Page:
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This is a very rich story of the family of Natalia Ginzburg. It is written in an unusual way. And much of the text consists in her citations of what other family members have said. It tells the story of her family in Turin, and goes up through her adult life. It is also unusual in that she does not really give her opinion of anything or anyone directly, or probe deeply into herself in any way. In the brief preface she makes it clear that she is engaged in an act of exact remembering. And she says that she has used all the names , the real names of the people in the story.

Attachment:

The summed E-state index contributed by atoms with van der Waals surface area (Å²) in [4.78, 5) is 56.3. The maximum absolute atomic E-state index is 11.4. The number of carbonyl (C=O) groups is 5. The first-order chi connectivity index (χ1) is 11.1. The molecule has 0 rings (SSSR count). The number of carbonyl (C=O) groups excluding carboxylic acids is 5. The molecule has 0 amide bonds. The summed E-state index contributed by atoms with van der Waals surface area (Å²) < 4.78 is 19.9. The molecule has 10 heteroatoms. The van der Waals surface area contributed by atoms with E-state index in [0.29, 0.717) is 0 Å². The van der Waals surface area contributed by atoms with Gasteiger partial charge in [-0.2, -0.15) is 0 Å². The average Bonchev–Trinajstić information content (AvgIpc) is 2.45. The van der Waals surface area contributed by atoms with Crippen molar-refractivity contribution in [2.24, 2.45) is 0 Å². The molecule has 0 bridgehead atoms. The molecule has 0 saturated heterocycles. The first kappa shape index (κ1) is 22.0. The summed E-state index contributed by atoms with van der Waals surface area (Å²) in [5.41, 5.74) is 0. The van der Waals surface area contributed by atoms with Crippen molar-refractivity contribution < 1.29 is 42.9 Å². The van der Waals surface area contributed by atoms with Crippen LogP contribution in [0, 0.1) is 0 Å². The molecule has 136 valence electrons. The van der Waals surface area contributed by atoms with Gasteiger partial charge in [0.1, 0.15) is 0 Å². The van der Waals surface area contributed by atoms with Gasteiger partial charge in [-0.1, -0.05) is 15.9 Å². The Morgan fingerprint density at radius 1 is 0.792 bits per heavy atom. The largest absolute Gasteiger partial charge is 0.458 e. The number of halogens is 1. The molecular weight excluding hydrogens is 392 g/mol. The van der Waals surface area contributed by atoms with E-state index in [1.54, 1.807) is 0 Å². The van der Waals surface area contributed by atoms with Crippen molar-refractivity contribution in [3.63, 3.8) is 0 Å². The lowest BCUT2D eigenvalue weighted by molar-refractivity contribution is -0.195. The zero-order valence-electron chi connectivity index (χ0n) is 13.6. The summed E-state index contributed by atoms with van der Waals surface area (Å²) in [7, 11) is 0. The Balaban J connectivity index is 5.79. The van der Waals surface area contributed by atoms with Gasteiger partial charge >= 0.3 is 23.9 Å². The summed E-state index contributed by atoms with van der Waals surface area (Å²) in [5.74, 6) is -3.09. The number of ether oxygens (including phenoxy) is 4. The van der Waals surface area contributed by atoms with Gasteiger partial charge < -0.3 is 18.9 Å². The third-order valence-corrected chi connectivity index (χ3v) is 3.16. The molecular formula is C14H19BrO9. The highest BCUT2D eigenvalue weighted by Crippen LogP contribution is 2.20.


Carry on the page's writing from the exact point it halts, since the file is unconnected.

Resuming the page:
The two major characters are her parents, the father who is Jewish by origin by not by religious practice, is a scientist and engineer. He is a lover of mountaineering, and a man who seems to have no idea of how to make or deal with money. He is violently opinionated, and his outbursts are one central strand in the memoir. The mother is a different soul entirely, a happy person by nature whose best friend is Ginzburg's older sister, but who brings a tone of understanding to all her five children. The story is of the five siblings also, and their eventual careers and marriages. And it is also of the extended family. And in the latter part of the book there is a lot about anti- Fascist activity of family and friends. The work has a kind of authenticity that comes not only from the ' sayings' but from its matter- of- fact descriptive and objective tone. The problem with this, and I feel with Ginzburg's voice in the work is that it is not personally deep enough, and not somehow loving enough. But again there is a texture of great richness, a feeling that what is being described is a whole world.Read more ›
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